Increased frequency of rare missense PPP1R3B variants among Danish patients with type 2 diabetes

Research output: Contribution to journalJournal articleResearchpeer-review

Robina Khan Niazi, Jihua Sun, Christian Theil Have, Mette Hollensted, Allan Linneberg, Oluf Pedersen, Jens Steen Nielsen, Jørgen Rungby, Niels Grarup, Torben Hansen, Anette Prior Gjesing

Background PPP1R3B has been suggested as a candidate gene for monogenic forms of diabetes as well as type 2 diabetes (T2D) due to its association with glycaemic trait and its biological role in glycogen synthesis. Objectives To study if rare missense variants in PPP1R3B increase the risk of maturity onset diabetes of the young (MODY), T2D or affect measures of glucose metabolism. Method Targeted resequencing of PPP1R3B was performed in 8,710 samples; MODY patients with unknown etiology (n = 54), newly diagnosed patients with T2D (n = 2,930) and population-based control individuals (n = 5,726, of whom n = 4,569 had normal glucose tolerance). All population-based sampled individuals were examined using an oral glucose tolerance test. Results Among n = 396 carriers, we identified twenty-three PPP1R3B missense mutations, none of which segregated with MODY. The burden of likely deleterious PPP1R3B variants was significantly increased with a total of 17 carriers among patients with T2D (0.58% (95% CI: 0.36–0.93)) compared to 18 carriers among non-diabetic individuals (0.31% (95% CI: 0.20–0.49)), resulting in an increased risk of T2D (OR (95% CI) = 2.57 (1.14–5.79), p = 0.02 (age and sex adjusted)). Furthermore, carriers with diabetes had less abdominal fat and a higher serum concentration of LDL-cholesterol compared to patients with T2D without rare missense PPP1R3B variants. In addition, non-diabetic carriers had a higher birth weight compared to non-carriers. Conclusion Rare missense PPP1R3B variants may predispose to T2D.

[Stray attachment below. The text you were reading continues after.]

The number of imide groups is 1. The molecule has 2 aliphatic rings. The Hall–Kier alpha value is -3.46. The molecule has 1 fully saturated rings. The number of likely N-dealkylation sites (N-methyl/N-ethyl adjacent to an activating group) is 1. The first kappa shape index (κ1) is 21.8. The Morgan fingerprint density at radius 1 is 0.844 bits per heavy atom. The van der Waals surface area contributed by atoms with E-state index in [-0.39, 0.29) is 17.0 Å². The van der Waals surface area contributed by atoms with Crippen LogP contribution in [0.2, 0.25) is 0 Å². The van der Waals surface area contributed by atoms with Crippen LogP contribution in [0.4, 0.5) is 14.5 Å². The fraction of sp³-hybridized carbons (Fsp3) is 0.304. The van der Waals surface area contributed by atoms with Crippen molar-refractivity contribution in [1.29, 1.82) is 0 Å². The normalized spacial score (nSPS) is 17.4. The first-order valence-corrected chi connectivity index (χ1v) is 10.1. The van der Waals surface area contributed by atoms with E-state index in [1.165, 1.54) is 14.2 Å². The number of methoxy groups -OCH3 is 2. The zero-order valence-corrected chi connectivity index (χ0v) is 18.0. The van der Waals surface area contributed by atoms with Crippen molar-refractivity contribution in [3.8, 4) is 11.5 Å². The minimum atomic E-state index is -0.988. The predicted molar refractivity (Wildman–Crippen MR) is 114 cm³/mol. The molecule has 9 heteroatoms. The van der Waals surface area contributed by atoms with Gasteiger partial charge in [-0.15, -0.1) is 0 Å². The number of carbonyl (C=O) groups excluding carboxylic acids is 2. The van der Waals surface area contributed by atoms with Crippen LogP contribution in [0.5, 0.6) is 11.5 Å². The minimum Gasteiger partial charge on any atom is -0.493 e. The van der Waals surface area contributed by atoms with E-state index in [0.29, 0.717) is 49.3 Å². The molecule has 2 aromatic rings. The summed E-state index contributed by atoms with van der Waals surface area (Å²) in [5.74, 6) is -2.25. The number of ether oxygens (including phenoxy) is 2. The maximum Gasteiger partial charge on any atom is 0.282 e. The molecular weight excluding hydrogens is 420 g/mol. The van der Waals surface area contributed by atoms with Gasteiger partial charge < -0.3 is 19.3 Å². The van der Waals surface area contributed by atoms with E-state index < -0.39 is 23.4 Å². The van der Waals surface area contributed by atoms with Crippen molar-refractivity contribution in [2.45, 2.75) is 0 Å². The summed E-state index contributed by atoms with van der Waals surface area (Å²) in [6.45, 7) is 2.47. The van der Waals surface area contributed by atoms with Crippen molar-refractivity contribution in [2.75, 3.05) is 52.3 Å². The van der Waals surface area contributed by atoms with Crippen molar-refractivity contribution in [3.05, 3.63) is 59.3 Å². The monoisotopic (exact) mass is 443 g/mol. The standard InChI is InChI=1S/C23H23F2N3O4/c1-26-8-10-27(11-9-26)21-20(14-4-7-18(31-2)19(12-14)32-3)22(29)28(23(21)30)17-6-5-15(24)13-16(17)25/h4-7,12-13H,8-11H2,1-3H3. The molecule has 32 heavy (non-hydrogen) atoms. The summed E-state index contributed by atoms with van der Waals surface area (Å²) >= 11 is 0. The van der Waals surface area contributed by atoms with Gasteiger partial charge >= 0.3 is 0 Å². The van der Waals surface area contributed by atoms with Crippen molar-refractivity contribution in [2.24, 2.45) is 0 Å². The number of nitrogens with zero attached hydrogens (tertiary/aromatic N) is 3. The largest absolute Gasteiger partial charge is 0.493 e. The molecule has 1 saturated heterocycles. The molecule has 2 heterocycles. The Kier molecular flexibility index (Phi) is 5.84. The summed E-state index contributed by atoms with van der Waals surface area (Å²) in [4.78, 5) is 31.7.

Original languageEnglish
Article numbere0210114
JournalPLoS ONE
Volume14
Issue number1
Pages (from-to)1-12
ISSN1932-6203
DOIs
Publication statusPublished - 2019

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